Monday, September 2, 2019

Our Little Secret

There it was, on the side of the road. A cutout big enough to house maybe two cars at most. A small opening in the trees, no markings to announce its intention. Here our hike began.

My son located this trail by a combination of sleuthing and serendipity. A brief mention in two discussions on line. A route of a mile or less to a waterfall. No description of the journey to the destination. No hint of what lay between here and there. No clue of what waited to greet us.

Only a small way up the road we had passed a well known trailhead. There, at least twenty five cars had gathered, shepherding a relative mass of humanity. Here it was us and nature. The road less traveled. As in extremely less.

We had no expectations as we walked the relatively flat path. In short order we came across the beginning of the stream bed. It was dry as the desert floor. The rocks protruded from the earth and we could have moved forward in their midst without fear of a drop of moisture dampening our feet or our spirit. And so it continued for a good while, no sign that we would encounter any hint of water along the way. An easy hike with a disappointing payoff. This was why it was unmarked and unattended. It was, I was certain, wholly unremarkable.

And then it began. The trail we had been following suddenly became more suggestion than statement. No definition marked the path ahead. Did it turn left? Maybe. And now the hill ascended, not in slow orderly fashion, but all at once, as it burst upward to the sky. And the first tricklings of water covered the stones that were, in a blink of an eye, situated far below.

In skiing, the most difficult terrain is the double fall line, signaling you should be moving in two directions at once. And now, as we strained to move upward, we were also invited sideways, to our right to the ravine that waited to capture our attention and any errant step.

We had definitely not been warned, or prepared for this. Looking for the foothold, or the finger pull as we thrust ourselves up the gnarly path, or maybe it wasn't the path, it was hard to distinguish friend from foe. 

At certain moments we thought of retreating, no one would know the better. We had given it valiant effort and there was no shame in saying enough. But then we caught a glimpse of a waterfall through the trees, barely a few hundred yards above. We heard it calling us and we did not want to be rude to our host. And so, on we trekked seeking answers to the questions of where and how we were possibly to continue our steep ascent.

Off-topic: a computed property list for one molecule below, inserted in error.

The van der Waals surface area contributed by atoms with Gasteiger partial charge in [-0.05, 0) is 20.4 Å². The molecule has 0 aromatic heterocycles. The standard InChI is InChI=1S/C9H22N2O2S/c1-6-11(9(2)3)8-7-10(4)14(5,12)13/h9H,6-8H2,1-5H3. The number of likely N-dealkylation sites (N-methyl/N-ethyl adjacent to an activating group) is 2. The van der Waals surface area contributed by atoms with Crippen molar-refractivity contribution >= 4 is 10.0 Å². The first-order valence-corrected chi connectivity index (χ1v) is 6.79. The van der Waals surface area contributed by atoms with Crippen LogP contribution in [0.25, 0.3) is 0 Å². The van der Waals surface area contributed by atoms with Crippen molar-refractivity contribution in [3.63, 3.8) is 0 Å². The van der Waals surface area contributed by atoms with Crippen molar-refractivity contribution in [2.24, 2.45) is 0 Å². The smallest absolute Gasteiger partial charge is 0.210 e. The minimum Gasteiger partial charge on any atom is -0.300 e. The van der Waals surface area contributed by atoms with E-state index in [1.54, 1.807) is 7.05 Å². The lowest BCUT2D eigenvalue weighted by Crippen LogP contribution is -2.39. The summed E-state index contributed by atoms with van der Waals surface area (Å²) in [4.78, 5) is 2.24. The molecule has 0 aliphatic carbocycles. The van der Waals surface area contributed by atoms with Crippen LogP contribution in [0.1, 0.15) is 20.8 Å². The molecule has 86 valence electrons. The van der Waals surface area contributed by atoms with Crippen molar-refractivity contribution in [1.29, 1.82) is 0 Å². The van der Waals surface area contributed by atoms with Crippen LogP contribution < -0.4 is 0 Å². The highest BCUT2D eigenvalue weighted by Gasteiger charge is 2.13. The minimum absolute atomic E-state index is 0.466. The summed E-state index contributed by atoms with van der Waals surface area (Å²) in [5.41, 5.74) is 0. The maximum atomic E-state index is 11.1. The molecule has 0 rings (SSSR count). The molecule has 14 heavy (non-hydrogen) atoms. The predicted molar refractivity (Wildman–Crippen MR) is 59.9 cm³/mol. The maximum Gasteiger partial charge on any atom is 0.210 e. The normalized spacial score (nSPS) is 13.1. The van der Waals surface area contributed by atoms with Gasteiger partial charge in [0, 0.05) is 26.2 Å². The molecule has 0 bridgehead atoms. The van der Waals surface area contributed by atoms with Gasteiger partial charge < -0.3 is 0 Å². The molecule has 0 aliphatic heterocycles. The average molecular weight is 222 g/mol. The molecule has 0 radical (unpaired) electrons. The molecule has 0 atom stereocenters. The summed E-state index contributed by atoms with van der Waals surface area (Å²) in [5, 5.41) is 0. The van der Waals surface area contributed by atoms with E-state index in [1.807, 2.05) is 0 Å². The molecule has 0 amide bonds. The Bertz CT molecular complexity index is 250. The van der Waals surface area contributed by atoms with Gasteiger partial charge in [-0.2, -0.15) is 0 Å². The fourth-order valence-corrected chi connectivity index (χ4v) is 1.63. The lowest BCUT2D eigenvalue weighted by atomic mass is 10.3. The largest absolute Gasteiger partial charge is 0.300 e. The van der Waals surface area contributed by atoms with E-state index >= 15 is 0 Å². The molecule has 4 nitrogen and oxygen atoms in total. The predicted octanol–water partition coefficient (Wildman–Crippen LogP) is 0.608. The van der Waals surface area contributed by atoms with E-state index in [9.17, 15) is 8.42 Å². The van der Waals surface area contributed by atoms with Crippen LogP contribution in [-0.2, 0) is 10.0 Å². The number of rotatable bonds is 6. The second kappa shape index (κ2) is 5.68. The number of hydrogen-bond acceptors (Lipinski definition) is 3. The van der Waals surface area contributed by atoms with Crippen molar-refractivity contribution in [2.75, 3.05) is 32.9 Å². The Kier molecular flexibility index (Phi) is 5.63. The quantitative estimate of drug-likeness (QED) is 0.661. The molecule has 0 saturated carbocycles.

It took less than an hour to complete this most treacherous portion of our task. From the point where the one and only marking on this trail, stating "US Boundary" notified us we were entering what exactly? to where this trek would conclude. And then we came upon it.

My son said we could have been anywhere in the world as we stared out on this site. The sheer sides of rock, chiseled from millions of years of contact with the falling water, creating a carving on both sides worthy of the finest sculptor the world has known. The trees hovering, staring down at the majesty day after day for eternity. The greens that blended seamlessly into this landscape, a perfect painting come to life.

And at the fall's bottom a pool of water, as clear as the sky on a cloudless day. How deep its reservoir unknown. Six feet, maybe much more. Every pebble on its bottom as visible to our eyes as those that sat on the dry bed that had greeted us far below at the inception of this adventure.

We looked at each other in utter disbelief, as if we were the first humans to gaze upon this sight. As surprised at this find as if we had discovered that pot of gold at rainbow's end.

And so my son took to chronicling our treasure, photographing it from all angles we could get to, even taking video to try to capture its essence. But we both knew nothing he would show others would do justice to what we were so privileged to witness. It was the sheer unexpectedness of the strain of reaching this point and the surreal beauty that we now soaked in with every pore of our being that made this such a unique and unforgettable moment. What we viewed, what we felt, could not be expressed from within the confines of a camera.

And then we descended, giddy from what had just occurred and certainly a bit saddened that we were leaving this smallest reminder of something far, far greater than us.

We will breathe word of this locale to no one, first because we don't want to send anyone on a path unintended for their level of capacity. And also because I think whatever God there may be wanted to keep this quiet, not marked for the hordes but maintained as the private reserve for a select few who stumbled unknowingly into its magnificence. 

Just our little secret.


Anonymous said...

A treasure! Your words and your experience


Anonymous said...

What a treasured, shared adventure!


Anonymous said...

Thanks for sharing your little secret. Lois

Anonymous said...

They say that one picture is worth a thousand words, and that may be true, but your words brought meaning to the beautiful photo, and the photo brought meaning to you beautiful words, so I think that it’s pretty much “even Steven”....

Love your post today...thank you!


Anonymous said...


Anonymous said...

This is such a beautiful story and I am so pleased about the waterfall!


Anonymous said...

How exciting! I wished I'd been there too! Thank you for sharing with us as this is a wonderful story of your adventure. And thank you Richie for taking pictures and videos. These will be the next best thing for all your fans to watch!